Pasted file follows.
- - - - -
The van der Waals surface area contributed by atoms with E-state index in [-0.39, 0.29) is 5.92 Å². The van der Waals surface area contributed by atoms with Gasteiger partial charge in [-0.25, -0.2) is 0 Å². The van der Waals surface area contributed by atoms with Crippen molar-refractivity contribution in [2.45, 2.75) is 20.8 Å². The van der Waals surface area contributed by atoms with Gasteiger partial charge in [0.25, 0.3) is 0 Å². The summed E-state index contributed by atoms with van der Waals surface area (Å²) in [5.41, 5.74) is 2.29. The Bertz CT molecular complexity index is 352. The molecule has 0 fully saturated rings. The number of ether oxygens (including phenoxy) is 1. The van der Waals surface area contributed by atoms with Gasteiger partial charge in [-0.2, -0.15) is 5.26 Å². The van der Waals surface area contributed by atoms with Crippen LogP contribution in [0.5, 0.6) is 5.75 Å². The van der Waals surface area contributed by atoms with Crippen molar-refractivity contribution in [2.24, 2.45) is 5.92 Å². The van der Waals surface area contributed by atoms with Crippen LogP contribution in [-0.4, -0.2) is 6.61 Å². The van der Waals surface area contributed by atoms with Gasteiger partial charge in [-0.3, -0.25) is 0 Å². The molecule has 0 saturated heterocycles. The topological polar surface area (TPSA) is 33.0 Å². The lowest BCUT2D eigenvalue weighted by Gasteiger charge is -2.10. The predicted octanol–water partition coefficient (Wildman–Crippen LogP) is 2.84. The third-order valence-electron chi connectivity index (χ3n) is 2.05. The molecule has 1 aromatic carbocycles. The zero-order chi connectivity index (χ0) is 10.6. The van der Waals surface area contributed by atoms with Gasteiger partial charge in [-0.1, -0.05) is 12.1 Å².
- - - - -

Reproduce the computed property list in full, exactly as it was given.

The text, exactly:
The van der Waals surface area contributed by atoms with E-state index in [-0.39, 0.29) is 5.92 Å². The van der Waals surface area contributed by atoms with Gasteiger partial charge in [-0.25, -0.2) is 0 Å². The van der Waals surface area contributed by atoms with Crippen molar-refractivity contribution in [2.45, 2.75) is 20.8 Å². The van der Waals surface area contributed by atoms with Gasteiger partial charge in [0.25, 0.3) is 0 Å². The summed E-state index contributed by atoms with van der Waals surface area (Å²) in [5.41, 5.74) is 2.29. The Bertz CT molecular complexity index is 352. The molecule has 0 fully saturated rings. The number of ether oxygens (including phenoxy) is 1. The van der Waals surface area contributed by atoms with Gasteiger partial charge in [-0.2, -0.15) is 5.26 Å². The van der Waals surface area contributed by atoms with Crippen LogP contribution in [0.5, 0.6) is 5.75 Å². The van der Waals surface area contributed by atoms with Crippen molar-refractivity contribution in [2.24, 2.45) is 5.92 Å². The van der Waals surface area contributed by atoms with Crippen LogP contribution in [-0.4, -0.2) is 6.61 Å². The van der Waals surface area contributed by atoms with Gasteiger partial charge in [-0.3, -0.25) is 0 Å². The molecule has 0 saturated heterocycles. The topological polar surface area (TPSA) is 33.0 Å². The lowest BCUT2D eigenvalue weighted by Gasteiger charge is -2.10. The predicted octanol–water partition coefficient (Wildman–Crippen LogP) is 2.84. The third-order valence-electron chi connectivity index (χ3n) is 2.05. The molecule has 1 aromatic carbocycles. The zero-order chi connectivity index (χ0) is 10.6. The van der Waals surface area contributed by atoms with Gasteiger partial charge in [-0.1, -0.05) is 12.1 Å².